We are indebted to Mr. Blair, general superintendent of the work, for the following table of dimensions. The extreme length is one hundred and seventy-two feet, width seventy feet, height fifty-six feet to the apex of ceiling. The tower is a large and solid structure of brick, is one hundred and four feet high, on which a spire is to be erected, making to the top of the cross two hundred feet. The walls of the church are all of hard brick, resting on a massive foundation of sandstone. All the ornaments are of this beautiful material which abounds in the neighborhood. The roof is slated. The windows of the church are filled with stained glass of different patterns, the donor’s name appearing on each. The interior is very attractive, and the arrangement of the sanctuary quite imposing. There are six octagon columns on each side, from which the finely executed groined arches spring most gracefully. The architect is Mr. Herman. The plastering, which we observed was particularly well done and without a blemish on its snowy surface, was by Mr. Bannan of this city. We observed crowds of people during the morning visiting the grave of the late Pastor, Father Lange, who was called to heaven just as the great work he had begun was completed. We found it covered and heaped up with fresh flowers, and men and women praying and weeping beside it.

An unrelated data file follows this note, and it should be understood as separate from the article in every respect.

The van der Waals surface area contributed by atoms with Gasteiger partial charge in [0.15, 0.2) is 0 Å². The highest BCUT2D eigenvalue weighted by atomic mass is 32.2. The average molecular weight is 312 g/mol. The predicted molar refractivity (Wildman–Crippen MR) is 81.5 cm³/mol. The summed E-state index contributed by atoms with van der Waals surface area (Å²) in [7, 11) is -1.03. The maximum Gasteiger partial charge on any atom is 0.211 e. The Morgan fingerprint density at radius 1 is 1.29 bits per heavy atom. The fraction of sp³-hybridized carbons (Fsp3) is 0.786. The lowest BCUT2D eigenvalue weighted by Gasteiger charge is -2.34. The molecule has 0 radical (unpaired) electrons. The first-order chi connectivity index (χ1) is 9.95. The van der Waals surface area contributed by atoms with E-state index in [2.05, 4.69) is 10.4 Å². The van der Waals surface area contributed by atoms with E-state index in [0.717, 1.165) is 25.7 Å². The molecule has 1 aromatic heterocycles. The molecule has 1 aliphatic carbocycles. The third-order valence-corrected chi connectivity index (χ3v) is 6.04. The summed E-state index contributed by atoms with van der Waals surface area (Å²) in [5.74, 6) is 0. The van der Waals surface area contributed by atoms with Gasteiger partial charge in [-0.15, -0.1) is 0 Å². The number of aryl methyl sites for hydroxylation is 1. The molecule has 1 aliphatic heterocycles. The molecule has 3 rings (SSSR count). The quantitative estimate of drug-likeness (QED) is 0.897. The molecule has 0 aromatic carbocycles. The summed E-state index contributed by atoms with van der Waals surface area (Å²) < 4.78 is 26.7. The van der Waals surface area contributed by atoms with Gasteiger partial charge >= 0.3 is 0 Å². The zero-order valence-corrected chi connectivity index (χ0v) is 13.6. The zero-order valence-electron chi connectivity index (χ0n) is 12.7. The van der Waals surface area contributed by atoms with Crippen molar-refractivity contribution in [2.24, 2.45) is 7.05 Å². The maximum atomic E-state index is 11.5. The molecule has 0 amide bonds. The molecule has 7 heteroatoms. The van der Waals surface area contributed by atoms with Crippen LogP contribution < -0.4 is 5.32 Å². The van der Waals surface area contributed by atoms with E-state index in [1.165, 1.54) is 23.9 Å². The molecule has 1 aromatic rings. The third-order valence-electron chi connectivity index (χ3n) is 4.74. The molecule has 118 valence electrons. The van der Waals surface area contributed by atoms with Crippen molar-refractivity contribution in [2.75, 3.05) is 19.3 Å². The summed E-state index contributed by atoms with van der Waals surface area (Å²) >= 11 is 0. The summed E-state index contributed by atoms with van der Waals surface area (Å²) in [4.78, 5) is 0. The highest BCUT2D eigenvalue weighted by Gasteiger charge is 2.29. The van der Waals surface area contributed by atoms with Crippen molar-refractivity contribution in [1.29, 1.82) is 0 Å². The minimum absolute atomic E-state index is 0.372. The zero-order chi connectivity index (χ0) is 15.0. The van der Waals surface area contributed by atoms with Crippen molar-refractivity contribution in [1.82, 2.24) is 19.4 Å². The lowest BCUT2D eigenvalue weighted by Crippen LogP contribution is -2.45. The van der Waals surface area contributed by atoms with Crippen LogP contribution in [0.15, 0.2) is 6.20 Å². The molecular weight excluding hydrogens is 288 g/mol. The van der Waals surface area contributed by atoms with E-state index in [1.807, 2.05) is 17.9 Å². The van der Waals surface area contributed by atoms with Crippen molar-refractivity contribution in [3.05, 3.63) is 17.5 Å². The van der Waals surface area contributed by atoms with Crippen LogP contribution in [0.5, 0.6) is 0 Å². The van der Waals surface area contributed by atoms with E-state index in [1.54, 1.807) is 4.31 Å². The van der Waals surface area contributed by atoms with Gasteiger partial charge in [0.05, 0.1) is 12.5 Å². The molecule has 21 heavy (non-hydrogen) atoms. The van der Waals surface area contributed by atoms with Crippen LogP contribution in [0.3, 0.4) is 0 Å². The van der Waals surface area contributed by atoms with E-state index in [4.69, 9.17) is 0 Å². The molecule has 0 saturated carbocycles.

The Catholics of Lancaster have reason to be grateful that God has given the zeal, perseverance, and generosity to accomplish so great a work in His name. They have set an example of true Catholic union and notwithstanding the demands made on their charity at home, they have been ever among the foremost when solicited for the Orphan Asylum or Seminary. They deserve to lead the way in every good work.” – Catholic Telegraph (8 June 1964) 

^
1865 ff

The Post-War Years

The Civil War ended in 1865 and the veteran men of Lancaster returned home to see their new church, now a year old, for the first time. Saint Mary held a peacetime service after the men returned home, at which prayer was offered for the living, and the dead, and a special service was held at the grave of Father Lange. Fr. Lange’s earthly remains were later moved to the priest circle at St. Mary cemetery – marker pictured, right.